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Fair director Ernest Lawson’s challenge this year

By Ernie Williamson

The Bulletin

After two years of steering our county fair through the pandemic, Ernest Lawson, executive director of the Brazoria County Fair Association, says this year’s fair will return to more normal operations.

Attendance suffered during the pandemic years, but this year Lawson expects 150,000 visitors during the fair’s nine-day run from October 14-22 at the Angleton fairgrounds.

Lawson says one of the biggest challenges facing the fair association this year is getting the community and volunteers accustomed to once again having a fully operational fair.

This year’s fair will feature added attractions. Visitors can venture onto new carnival rides. And pig racing debuts.

Also, there will be an educational demonstration on milking cows. “We want kids to know that the milk they drink didn’t come from H-E-B,” Lawson says.

Although the pandemic isn’t nearly as threatening this year, the fair association isn’t taking chances on becoming a “super spreader” event. Special crews will clean facilities every four hours.

For Lawson and his full-time staff of five, plus 300 volunteers, October is a month of auctions, cookoffs, and parades, all leading up to the fair.

But the association stages events all year.

The fair association is a non-profit organization dedicated to providing educational opportunities and scholarships to the youth of Brazoria County.

In addition to the fair, the association holds the Science Fair, rodeos for youngsters and the Spike and Spurs Golf Classic.

Other off-season events include the Auto & Bike Show, Cowboys on the Coast Fishing Tournament, Unplugged Cookoff and Vendor Show, 3 Lil’ Wranglers Mutton Bustin’ events and the Raising Champions Livestock Show.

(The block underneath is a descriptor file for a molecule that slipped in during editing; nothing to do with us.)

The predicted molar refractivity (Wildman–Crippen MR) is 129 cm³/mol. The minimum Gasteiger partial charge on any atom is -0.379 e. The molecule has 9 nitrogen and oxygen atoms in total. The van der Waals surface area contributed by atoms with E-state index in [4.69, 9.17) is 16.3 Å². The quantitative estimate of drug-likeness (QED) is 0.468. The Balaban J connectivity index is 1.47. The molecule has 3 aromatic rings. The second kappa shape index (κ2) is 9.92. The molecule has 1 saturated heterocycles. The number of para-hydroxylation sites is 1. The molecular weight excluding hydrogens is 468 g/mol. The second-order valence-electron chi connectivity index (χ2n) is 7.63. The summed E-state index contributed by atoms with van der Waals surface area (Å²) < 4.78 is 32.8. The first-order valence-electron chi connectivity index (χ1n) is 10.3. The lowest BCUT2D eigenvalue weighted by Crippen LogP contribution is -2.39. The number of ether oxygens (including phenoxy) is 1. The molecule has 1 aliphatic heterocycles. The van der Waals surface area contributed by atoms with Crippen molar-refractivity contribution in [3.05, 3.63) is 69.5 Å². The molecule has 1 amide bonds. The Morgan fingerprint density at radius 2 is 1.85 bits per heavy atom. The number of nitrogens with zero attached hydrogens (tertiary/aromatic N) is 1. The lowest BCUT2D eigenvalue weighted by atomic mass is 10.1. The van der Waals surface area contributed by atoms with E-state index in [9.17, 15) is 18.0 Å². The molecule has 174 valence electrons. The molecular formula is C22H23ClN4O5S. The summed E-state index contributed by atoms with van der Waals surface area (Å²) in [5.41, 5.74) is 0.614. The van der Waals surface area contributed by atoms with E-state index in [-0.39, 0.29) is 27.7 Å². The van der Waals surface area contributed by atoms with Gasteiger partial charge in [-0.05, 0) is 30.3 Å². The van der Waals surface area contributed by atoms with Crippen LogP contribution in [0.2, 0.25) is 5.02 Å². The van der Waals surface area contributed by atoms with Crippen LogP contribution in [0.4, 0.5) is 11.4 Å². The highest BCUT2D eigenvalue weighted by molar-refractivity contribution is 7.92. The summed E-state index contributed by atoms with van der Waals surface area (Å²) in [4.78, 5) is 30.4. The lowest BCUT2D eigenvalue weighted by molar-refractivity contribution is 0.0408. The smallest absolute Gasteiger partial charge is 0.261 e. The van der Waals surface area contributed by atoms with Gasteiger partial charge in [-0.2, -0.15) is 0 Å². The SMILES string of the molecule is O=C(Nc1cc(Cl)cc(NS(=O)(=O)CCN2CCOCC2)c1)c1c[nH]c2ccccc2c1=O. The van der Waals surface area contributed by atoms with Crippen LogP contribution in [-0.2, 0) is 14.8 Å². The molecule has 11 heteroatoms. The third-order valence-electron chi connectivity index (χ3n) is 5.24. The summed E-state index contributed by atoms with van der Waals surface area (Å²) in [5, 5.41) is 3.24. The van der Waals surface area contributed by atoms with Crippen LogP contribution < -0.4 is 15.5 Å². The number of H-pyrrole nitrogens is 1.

But the fair is the highlight of the year. For Lawson and his team, the task is almost like running a small city.

In addition to coordinating fair events that range from home- canning contests to barrel races, arrangements are made with local law enforcement to provide security and with emergency crews to provide medical assistance if needed.

And, of course, the livestock and rodeo show needs volunteer veterinarians.

Lawson says the fair wouldn’t be possible without volunteers and corporate and individual sponsors.

He admits to getting only three or four hours of sleep as the fair approaches.

After the pandemic years, what could possibly go wrong this year? How about a drought?

Drought conditions earlier this year caused the ground to shift, breaking pipes and causing leaks on the 120-acre fairgrounds.

But that problem pales compared to the pandemic years of 2020 and 2021.

In 2020 - his first year on the job - Lawson was forced to make tough decisions on limiting attendance because of the pandemic.

Having lost several friends to Covid-19, Lawson was well aware of the risks the disease posed.

In trying to decide which events to hold and which events to cancel, Lawson relied on two principles.

First, he wanted to hold as many competitions as possible in events where a title was awarded annually. He didn’t want gaps for the year 2020 in those competitions.

He also wanted to preserve events for kids. “Many kids that year were missing proms and other special events,” he says. “I wanted to keep as many of our youth events as possible.”

But that meant there was no rodeo and no entertainers in 2020.

Attendance records weren’t kept that year, but Lawson says the fair lost about $600,000. In 2021, the fair followed social distancing and other occupancy recommendations and drew 130,000 visitors.

Despite the lost revenue, the association honored its scholarship commitments.

Each year, the association awards $50,000 in scholarships. Scholarship winners have $1,000 sent to their university each semester as long as the students live up to their commitments.

As a disabled person in a wheelchair, I was glad to learn that the fair is compliant with the Americans with Disabilities Act. Handicapped parking and accessible restrooms are available, and there are even golf carts if needed.

So, see you there.

(Contact Ernie at Or, send letters in care of The Bulletin, PO Box 2426, Angleton, TX. 77516)


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